Finally, read your ingredient labels closely. Don’t just grab an item that says “paraben-free”. Pay attention to what’s really going on inside.
The strategy for avoiding sulfates is relatively simple: if a product lists sulfates on their ingredients list, don’t use them! Look out for sodium lauryl sulfate, sodium laureth sulfate, and sodium alkyl sulfate to start.
If you’re used to using products with sulfates, switching to sulfate-free alternatives can be surprising. Go ahead and say goodbye to that impressive lather you’re used to. Believe me, it’s going to be okay.
Remember: that lather is actually stripping your body of what it needs to stay at its best. Embrace the new sensation with the knowledge that you’re moving towards a healthier you.
Avoiding phthalates is a little trickier than avoiding parabens and sulfates. That’s because they’re basically EVERYWHERE.
We’re talking “toys, vinyl flooring and wall covering, detergents, lubricating oils, food packaging, pharmaceuticals, blood bags and tubing, and personal care products, such as nail polish, hair sprays, aftershave lotions, soaps, shampoos, perfumes,” just to name a few.
Fortunately, many retailers are waking up to the dangers of these dangerous chemicals. The Home Depot, Lowe’s, and Lumber Liquidators all agreed to stop selling flooring with phthalates. Retailers like Walmart, Target, and CVS are working to remove phthalates from cleaning products. Continuing to put pressure on retailers will keep this trend moving in the right direction.
Much of the phthalates we interact with come from food. Avoiding fast and processed foods can help limit your exposure. Cook more and eat out less.
Finally, be meticulous in which personal products you buy. If you see “fragrance” or “parfum” on a label, put that product down and slowly back away.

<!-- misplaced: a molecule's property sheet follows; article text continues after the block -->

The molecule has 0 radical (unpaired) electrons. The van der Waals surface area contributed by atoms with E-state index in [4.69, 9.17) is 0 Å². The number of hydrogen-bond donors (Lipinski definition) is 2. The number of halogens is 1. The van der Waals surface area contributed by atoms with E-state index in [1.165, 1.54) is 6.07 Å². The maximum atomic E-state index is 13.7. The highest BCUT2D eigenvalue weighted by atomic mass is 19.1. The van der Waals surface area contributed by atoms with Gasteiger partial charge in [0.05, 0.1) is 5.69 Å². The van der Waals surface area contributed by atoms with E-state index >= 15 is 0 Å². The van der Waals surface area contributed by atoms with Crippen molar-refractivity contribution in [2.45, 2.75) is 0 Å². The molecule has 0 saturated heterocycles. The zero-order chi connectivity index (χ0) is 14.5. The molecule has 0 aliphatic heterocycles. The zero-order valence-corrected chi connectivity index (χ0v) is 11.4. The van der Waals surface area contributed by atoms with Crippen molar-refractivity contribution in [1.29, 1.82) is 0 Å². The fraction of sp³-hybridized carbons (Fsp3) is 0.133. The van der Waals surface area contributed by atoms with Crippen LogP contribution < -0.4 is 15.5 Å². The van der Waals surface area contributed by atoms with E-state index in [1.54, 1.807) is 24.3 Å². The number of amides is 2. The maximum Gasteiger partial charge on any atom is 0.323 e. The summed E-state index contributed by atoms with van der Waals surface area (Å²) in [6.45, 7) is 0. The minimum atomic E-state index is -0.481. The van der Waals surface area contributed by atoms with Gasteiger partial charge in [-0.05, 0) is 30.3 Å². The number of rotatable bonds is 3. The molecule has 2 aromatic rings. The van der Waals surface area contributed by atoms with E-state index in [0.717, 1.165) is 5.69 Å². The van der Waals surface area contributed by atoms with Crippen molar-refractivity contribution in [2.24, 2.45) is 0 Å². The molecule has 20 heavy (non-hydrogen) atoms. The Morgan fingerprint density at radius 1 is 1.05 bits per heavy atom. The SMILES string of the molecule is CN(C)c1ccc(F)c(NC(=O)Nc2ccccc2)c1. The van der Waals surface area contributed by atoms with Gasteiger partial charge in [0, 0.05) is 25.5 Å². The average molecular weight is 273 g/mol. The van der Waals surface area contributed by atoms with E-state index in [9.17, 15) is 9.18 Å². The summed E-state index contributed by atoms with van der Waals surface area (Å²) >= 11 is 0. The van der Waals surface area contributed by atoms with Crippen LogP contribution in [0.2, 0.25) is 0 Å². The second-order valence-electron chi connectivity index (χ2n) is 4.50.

There’s no way to tell what’s inside, and it’s likely to contain phthalates. Look for products that are specifically labeled “fragrance-free.” Not “unscented” — these products often just use other chemicals to cover up any smells.
A Note on Greenwashing
Let’s go back to my trip to the store. All those products proclaiming that they’re free of parabens, sulfates, and phthalates. A beautiful sight, yes?
Welllllll… kinda. It’s nice to see products that help you stay more aware of what you’re putting in your body. But on the other hand, this makes it easy to become a victim of greenwashing.
Greenwashing happens when a company claims to be natural, safe, or environmentally friendly. They seem good on the outside, but in reality, they’re simply jumping on a marketing bandwagon to get your business.
Think back to phthalates. Remember, companies often slip phthalates under the “fragrance” label. Even if though that body wash is claims to be “phthalate-free,” those nasty suckers could still be lurking in the ingredients. They might just be hiding out under “fragrance.”
And those sulfate and paraben-free products? There’s no guarantee they’re free of dozens of other harmful and toxic ingredients.
As awareness for safe personal care grows, more and more companies are going to jump on board for a piece of the pie. Don’t fall for marketing gimmicks. Avoid the dangers of parabens, sulfates, phthalates, and other problematic ingredients. Stick to safe natural and organic products from businesses committed to your health.
Are Parabens, Sulfates, and Phthalates Controversial? Not Really
These chemicals are often described as controversial, but are they really? They’re unnecessary additions that can cause big problems. There’s a clear danger of parabens, sulfates, and phthalates. And, with so many alternatives available, it’s easy to see why so many people are switching away from these ingredients.
What are your thoughts on these three chemicals? Have you taken steps to keep them out of your daily routine? Let me know about it in the comments below!
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Waves and Smiles (sans-Sulfates),